Safa Al Ahmad has spent the last three years covertly filming a mass uprising in Saudi Arabia’s Eastern Province that had, until her film, gone largely unreported. She did this in a country where those accused of dissent can face execution and travelling solo as a female is restricted. Al Ahmad’s 30-minute documentary, Saudi’s Secret Uprising, gave a rare glimpse of civil unrest from the region when it was broadcast by the BBC in May 2014. Since her important documentary aired Al Ahmad has faced extensive and violent online threats, and has been advised for her own safety not to return to her country. She is the joint recipient of the 2015 Index on Censorship Freedom of Expression Award for Journalism.
Saudi Arabia is a mystery, even to its own people.
Parts of our history deliberately concealed, the present muddled with rumours and half-truths.
The government-owned and controlled media play a major role in the dissemination of those false realities of ourselves and others.
This makes facts a precious commodity in Saudi Arabia.
The uprising in the east of Saudi Arabia is a perfect example of how well the government has succeeded in controlling the story and the narrative around an unprecedented event in modern Saudi history. And it also exposes the failure of media in not cutting through the government’s narrative.
Since the protests started in Qatif in early 2011 along with the rest of the Arab world, youth were arrested and given death sentences for posting on Facebook, like Mohmed Alnmir. Poets like Adel Al Labad, and human rights activist Fathil Al Manasif were given 15 year sentences for threatening “social stability”. So called anti-terrorism laws were introduced to criminalise most forms of dissent.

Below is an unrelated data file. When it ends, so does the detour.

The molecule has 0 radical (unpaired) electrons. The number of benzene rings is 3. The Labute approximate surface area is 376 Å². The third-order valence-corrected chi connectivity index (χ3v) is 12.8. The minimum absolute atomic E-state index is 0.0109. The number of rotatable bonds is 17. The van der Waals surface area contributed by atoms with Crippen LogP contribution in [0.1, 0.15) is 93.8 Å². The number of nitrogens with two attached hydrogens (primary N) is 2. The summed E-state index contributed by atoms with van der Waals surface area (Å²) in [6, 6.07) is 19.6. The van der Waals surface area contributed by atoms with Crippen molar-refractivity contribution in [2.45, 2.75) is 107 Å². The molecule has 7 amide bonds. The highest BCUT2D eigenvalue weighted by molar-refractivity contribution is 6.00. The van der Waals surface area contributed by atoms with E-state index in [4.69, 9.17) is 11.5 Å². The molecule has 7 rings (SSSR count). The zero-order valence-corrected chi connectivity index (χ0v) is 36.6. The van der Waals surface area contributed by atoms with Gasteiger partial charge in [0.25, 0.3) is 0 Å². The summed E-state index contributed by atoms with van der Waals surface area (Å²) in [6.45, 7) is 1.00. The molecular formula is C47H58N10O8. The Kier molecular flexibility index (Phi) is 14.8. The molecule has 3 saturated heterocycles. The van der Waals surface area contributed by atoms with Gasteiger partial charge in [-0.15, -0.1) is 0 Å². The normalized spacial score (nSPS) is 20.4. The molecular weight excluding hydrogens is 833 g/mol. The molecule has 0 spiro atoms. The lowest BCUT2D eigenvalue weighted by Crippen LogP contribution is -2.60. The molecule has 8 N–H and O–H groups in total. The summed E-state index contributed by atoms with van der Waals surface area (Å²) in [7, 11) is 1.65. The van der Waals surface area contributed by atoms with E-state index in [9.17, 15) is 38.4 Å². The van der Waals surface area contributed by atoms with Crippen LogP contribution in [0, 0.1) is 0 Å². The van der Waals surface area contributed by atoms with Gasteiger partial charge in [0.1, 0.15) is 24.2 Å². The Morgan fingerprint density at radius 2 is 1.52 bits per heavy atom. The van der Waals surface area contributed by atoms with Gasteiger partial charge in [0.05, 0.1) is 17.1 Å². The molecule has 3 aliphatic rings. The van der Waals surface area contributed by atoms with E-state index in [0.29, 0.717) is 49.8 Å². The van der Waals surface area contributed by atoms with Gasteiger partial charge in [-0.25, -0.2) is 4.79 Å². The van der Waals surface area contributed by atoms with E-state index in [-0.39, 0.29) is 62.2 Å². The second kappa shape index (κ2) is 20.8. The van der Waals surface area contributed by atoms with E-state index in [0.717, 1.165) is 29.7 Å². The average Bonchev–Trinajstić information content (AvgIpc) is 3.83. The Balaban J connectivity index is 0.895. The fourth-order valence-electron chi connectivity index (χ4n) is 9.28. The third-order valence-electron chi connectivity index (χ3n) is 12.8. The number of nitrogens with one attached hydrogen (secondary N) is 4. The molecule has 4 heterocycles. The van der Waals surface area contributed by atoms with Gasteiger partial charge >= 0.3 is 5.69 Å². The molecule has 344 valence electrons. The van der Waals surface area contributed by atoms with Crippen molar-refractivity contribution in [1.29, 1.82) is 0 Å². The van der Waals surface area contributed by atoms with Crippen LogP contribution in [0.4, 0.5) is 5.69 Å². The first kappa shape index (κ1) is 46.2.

For the film I made that tells this story, and shares my opinions, I have been accused of lying and spying, advocating terrorism, aiding and abetting terrorists, and of course I have been called a heretic.
As a journalist in the Middle East people think they have the right to constantly ask what religion or sect you belong to and judge your work accordingly. It has become nearly impossible to do a story without talking about Sunnis and Shia. But sectarianism is used as a tool, as a weapon, to further confuse and tangle an already complicated political landscape. It has become acceptable reductive language in the media, both Arab and western, to explain our world.
In Saudi Arabia, it was used to isolate and crush a fledgling uprising. A clever way to stop the rest of the country from joining those who have the same demands – to stop political oppression, free political prisoners, have transparent and just courts, stop corruption, and have equal rights for all citizens.
But in the end, the uprising became reduced into a story of “Shia” minority protesting the majority Sunni rulers. A true statement at face value, but not the whole complicated, messy truth.
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